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Residents of Island Park, Hoo St Werburgh, unhappy with changes to entrance barrier gate caused by too many deliveries


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Residents at a mobile home park have hit out at changes to the way an entrance barrier and gate are operated and claim they will not be able to get their deliveries.

Some of the people who live at the park say they might not be able to walk the 400 yards or so to open the barrier because they are immobile - after it was decided to change the rules on deliveries and visitors.

Residents' association member Kim Brierly talking about her concerns

Up until recently, staff at Island Park, Hoo St Werburgh, let delivery people and visitors through so they could go direct to homes.

But with a large increase in the number of deliveries, it was decided residents now have to walk to the barrier themselves to let them in.

The entrance is opened for emergency services, postmen and services such as gas engineers and healthcare workers like carers.

Homeowner Kim Brierly, who has lived there for almost five years, is not happy.

The 64-year-old said: "I was sold this dream. They are beautiful homes and it looks like a paradise.

Some residents have protested for the gate to be opened. Picture: Kim Brierly
Some residents have protested for the gate to be opened. Picture: Kim Brierly

"But I did not know it would be like this when I moved in.

"Some people are quite immobile and vulnerable. I live on my own and there are people who cannot walk to open the gate.

"We are not complaining about the security but this is the straw that broke the camel's back. It is immoral and ridiculous."

The NHS booking co-ordinator says some people who live on the over 50s' site struggle to walk the 400 yards to open and close the gate – this move could leave them isolated.

The previous sign when the gate would be opened by the office. Picture: Kim Brierly
The previous sign when the gate would be opened by the office. Picture: Kim Brierly

However, owner Denis Swann has moved to explain the situation – saying the number of deliveries was becoming a real issue and most residents are supportive.

He said: "I ask if anyone who has got a problem with it to come and talk to us.

"If they are vulnerable we will help them and fully accept and understand and have put measures in place to assist.

"It is breaching our security to leave the barrier open. There are a lot of people who do not want the gate left open.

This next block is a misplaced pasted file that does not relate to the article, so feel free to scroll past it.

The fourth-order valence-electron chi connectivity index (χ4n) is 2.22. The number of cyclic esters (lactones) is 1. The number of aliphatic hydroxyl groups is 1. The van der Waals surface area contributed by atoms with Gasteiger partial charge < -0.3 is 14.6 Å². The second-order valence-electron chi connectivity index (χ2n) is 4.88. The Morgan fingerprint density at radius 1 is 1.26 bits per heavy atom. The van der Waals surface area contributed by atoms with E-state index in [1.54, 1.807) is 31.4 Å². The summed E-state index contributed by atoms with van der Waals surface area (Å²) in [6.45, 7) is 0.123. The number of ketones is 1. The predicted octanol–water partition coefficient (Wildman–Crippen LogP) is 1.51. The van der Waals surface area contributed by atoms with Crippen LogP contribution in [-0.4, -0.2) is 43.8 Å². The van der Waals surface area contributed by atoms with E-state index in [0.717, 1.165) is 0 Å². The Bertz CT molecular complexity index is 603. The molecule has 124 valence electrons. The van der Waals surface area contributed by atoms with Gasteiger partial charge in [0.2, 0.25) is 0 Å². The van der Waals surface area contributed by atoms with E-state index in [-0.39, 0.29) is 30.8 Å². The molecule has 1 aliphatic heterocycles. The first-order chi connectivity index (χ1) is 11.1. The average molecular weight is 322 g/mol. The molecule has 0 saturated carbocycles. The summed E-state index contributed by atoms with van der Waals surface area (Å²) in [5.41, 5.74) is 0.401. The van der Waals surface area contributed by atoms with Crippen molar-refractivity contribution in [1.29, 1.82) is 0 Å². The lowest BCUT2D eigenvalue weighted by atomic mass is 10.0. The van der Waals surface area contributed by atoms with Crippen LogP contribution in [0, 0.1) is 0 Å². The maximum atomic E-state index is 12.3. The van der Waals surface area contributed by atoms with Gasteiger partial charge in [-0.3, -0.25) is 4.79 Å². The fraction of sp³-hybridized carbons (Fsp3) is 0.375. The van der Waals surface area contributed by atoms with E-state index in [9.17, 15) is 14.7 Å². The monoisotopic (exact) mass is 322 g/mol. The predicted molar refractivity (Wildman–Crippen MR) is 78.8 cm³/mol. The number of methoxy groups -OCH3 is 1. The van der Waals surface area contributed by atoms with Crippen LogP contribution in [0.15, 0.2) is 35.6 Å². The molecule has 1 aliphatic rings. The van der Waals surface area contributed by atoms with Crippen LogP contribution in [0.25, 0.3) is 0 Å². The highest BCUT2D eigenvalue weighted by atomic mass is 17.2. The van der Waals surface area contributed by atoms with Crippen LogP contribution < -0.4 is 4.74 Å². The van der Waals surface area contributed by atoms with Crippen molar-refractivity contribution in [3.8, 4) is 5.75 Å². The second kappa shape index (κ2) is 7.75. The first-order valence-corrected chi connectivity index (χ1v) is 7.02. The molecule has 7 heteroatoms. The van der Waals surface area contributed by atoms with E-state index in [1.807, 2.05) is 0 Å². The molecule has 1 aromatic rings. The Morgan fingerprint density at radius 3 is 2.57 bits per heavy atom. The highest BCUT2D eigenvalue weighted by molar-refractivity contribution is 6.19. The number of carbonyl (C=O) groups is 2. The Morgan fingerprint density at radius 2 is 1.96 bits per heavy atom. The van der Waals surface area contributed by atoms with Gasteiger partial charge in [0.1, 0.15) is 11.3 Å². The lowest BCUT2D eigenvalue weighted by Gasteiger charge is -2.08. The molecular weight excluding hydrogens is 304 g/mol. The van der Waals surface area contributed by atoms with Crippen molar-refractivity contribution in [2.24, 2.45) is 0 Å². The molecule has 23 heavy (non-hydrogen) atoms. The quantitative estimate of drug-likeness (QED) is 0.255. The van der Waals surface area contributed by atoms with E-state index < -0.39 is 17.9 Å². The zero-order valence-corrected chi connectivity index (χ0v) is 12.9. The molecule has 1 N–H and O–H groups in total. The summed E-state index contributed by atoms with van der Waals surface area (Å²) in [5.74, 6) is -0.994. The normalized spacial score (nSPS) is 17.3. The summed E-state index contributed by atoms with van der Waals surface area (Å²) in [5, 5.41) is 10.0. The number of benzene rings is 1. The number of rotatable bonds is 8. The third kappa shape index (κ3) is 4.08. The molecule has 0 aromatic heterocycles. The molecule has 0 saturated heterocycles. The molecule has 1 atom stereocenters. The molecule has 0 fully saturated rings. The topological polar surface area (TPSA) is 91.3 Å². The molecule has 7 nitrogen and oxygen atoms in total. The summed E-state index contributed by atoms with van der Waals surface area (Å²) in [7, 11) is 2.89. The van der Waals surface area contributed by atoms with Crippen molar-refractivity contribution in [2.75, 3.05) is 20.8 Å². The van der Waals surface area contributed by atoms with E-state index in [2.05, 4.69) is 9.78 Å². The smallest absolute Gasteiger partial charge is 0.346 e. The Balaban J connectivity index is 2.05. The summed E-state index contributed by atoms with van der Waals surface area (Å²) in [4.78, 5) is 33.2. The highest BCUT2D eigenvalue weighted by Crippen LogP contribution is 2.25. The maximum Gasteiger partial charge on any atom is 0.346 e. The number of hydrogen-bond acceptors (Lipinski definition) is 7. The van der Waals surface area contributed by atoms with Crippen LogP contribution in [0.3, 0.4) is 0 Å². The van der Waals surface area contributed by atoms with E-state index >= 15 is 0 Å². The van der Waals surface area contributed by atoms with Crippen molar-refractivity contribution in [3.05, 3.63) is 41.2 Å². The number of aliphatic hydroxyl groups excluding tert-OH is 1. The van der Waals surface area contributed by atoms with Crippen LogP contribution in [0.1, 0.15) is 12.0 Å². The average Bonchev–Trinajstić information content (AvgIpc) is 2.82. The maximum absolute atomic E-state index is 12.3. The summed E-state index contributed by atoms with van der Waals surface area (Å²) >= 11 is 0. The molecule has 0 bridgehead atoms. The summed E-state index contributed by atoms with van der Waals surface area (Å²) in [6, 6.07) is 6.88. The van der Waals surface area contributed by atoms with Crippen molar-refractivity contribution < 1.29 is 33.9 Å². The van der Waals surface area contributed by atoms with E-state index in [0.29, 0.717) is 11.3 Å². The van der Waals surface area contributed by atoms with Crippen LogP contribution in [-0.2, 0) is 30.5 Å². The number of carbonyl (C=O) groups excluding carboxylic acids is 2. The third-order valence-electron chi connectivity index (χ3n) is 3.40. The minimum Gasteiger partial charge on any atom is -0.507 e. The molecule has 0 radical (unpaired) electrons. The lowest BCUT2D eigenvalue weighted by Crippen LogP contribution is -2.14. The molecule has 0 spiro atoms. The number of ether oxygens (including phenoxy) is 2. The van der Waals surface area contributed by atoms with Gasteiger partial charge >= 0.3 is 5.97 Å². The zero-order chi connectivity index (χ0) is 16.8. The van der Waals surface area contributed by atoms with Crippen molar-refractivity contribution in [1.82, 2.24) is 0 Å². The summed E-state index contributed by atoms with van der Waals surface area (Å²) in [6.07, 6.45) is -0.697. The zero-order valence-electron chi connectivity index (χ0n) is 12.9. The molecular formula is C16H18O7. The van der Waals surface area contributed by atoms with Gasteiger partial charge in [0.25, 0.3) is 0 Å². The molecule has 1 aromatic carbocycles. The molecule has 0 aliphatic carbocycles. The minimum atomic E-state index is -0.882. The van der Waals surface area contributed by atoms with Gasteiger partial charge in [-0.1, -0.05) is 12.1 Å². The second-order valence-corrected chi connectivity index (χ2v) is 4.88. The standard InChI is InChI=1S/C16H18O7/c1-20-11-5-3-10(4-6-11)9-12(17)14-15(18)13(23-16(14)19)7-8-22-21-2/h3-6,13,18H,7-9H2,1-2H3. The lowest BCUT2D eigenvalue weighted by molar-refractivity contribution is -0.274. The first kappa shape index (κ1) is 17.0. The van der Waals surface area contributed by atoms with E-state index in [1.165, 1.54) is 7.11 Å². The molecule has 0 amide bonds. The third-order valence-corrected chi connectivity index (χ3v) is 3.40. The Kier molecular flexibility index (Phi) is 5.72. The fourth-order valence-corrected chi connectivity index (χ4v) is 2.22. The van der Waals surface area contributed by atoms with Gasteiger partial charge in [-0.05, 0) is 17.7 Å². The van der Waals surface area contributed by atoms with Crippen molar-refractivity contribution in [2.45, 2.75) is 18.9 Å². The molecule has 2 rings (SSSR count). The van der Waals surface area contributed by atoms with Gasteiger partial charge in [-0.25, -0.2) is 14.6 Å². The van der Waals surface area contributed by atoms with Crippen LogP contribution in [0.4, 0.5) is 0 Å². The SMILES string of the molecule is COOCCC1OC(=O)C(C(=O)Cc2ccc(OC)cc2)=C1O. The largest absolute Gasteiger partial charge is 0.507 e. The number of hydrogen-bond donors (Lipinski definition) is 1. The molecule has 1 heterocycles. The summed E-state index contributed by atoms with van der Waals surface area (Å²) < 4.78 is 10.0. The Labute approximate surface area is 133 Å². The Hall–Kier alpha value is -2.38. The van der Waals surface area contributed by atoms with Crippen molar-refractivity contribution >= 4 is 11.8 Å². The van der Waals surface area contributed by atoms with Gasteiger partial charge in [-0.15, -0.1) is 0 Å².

"There is more against it than for it.

The office for the boats docked at the park. Picture: Kim Brierly
The office for the boats docked at the park. Picture: Kim Brierly

"If people want to order shopping they have to take responsibility. They are more than capable to get it."

He stated he is helping those who need it if they are unable to get to the entrance.

Mr Swann added: "It is an office, not a gate house.

"They were fully aware the security of the marina is paramount.

"For a while back we would open it and we would let them in but when we started doing it there was a handful of deliveries.

"It is affecting the office. We were having to stop what we were doing to open the gate."

Despite this the site's residents' association has complained saying it was not consulted when the new rules were enforced.

Kim added: "It has always been difficult for the deliveries. There are very strict rules. In this day and age everyone has been ordering online. It is a vital thing to have deliveries coming in and out.

"We need to make a point. We have got human rights and need to live our lives fully."

Association chairman Ian Dunkley, 68, said: "We are all of the same view. It is appalling. We are happy to help others but in a few years we might not be able to walk down there and let anyone in.

The signs stipulating the new rules for deliveries and visitors. Picture: Kim Brierly
The signs stipulating the new rules for deliveries and visitors. Picture: Kim Brierly

"It has been the case for five years and has been adequate. It is terribly awful."

Mr Swann says the office staff, who are there for the boatmen docked in the marina and part of a separate company, were opening the barriers as a favour.

But after nearly 60 to 70 deliveries a day it is just not possible to continue.

He confirmed he had considered other options such as installing a buzzer system in homes so people could open the gate remotely, but said not everyone can see the gate so would not be able to stop people entering who may pose a security risk.

He continued: "How do we stop tailgating? It is not possible to do. We have security in place. My job is to understand the security risks and health and safety."

The park owner also added the office cannot be certain if visitors or deliveries are genuine therefore it is safer for the community if residents take responsibility for anyone asking for them at the gate.

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